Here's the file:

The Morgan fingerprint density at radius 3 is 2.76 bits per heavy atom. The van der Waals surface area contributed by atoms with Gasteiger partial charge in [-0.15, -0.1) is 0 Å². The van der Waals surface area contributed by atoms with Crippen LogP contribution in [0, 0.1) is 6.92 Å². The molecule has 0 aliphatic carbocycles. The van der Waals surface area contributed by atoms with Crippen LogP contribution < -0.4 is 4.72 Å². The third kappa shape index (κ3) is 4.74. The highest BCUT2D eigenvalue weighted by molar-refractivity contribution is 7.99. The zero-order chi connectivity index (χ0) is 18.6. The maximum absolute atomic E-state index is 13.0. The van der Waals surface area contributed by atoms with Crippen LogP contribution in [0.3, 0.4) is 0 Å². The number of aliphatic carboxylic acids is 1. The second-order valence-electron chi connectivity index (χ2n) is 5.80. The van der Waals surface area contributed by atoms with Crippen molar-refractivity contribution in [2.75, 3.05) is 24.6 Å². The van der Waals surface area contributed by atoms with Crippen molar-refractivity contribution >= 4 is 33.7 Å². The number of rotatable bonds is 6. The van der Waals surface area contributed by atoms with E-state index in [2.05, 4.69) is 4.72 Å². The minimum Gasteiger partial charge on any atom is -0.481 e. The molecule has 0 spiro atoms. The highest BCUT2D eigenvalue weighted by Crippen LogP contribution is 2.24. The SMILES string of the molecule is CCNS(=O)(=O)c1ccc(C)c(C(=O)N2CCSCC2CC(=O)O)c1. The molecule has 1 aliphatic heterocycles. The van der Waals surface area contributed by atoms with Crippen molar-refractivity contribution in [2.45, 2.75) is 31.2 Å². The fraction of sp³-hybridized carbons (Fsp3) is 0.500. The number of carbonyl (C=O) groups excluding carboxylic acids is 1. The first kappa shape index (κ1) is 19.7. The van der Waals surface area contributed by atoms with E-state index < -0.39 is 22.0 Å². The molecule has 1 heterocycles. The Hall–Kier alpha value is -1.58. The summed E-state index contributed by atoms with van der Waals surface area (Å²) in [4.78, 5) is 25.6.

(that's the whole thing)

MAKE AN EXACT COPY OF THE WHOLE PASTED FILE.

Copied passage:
The Morgan fingerprint density at radius 3 is 2.76 bits per heavy atom. The van der Waals surface area contributed by atoms with Gasteiger partial charge in [-0.15, -0.1) is 0 Å². The van der Waals surface area contributed by atoms with Crippen LogP contribution in [0, 0.1) is 6.92 Å². The molecule has 0 aliphatic carbocycles. The van der Waals surface area contributed by atoms with Crippen LogP contribution < -0.4 is 4.72 Å². The third kappa shape index (κ3) is 4.74. The highest BCUT2D eigenvalue weighted by molar-refractivity contribution is 7.99. The zero-order chi connectivity index (χ0) is 18.6. The maximum absolute atomic E-state index is 13.0. The van der Waals surface area contributed by atoms with Crippen LogP contribution in [0.3, 0.4) is 0 Å². The number of aliphatic carboxylic acids is 1. The second-order valence-electron chi connectivity index (χ2n) is 5.80. The van der Waals surface area contributed by atoms with Crippen molar-refractivity contribution in [2.75, 3.05) is 24.6 Å². The van der Waals surface area contributed by atoms with Crippen molar-refractivity contribution >= 4 is 33.7 Å². The number of rotatable bonds is 6. The van der Waals surface area contributed by atoms with E-state index in [2.05, 4.69) is 4.72 Å². The minimum Gasteiger partial charge on any atom is -0.481 e. The molecule has 0 spiro atoms. The highest BCUT2D eigenvalue weighted by Crippen LogP contribution is 2.24. The SMILES string of the molecule is CCNS(=O)(=O)c1ccc(C)c(C(=O)N2CCSCC2CC(=O)O)c1. The molecule has 1 aliphatic heterocycles. The van der Waals surface area contributed by atoms with Crippen molar-refractivity contribution in [2.45, 2.75) is 31.2 Å². The fraction of sp³-hybridized carbons (Fsp3) is 0.500. The number of carbonyl (C=O) groups excluding carboxylic acids is 1. The first kappa shape index (κ1) is 19.7. The van der Waals surface area contributed by atoms with E-state index < -0.39 is 22.0 Å². The molecule has 1 heterocycles. The Hall–Kier alpha value is -1.58. The summed E-state index contributed by atoms with van der Waals surface area (Å²) in [4.78, 5) is 25.6.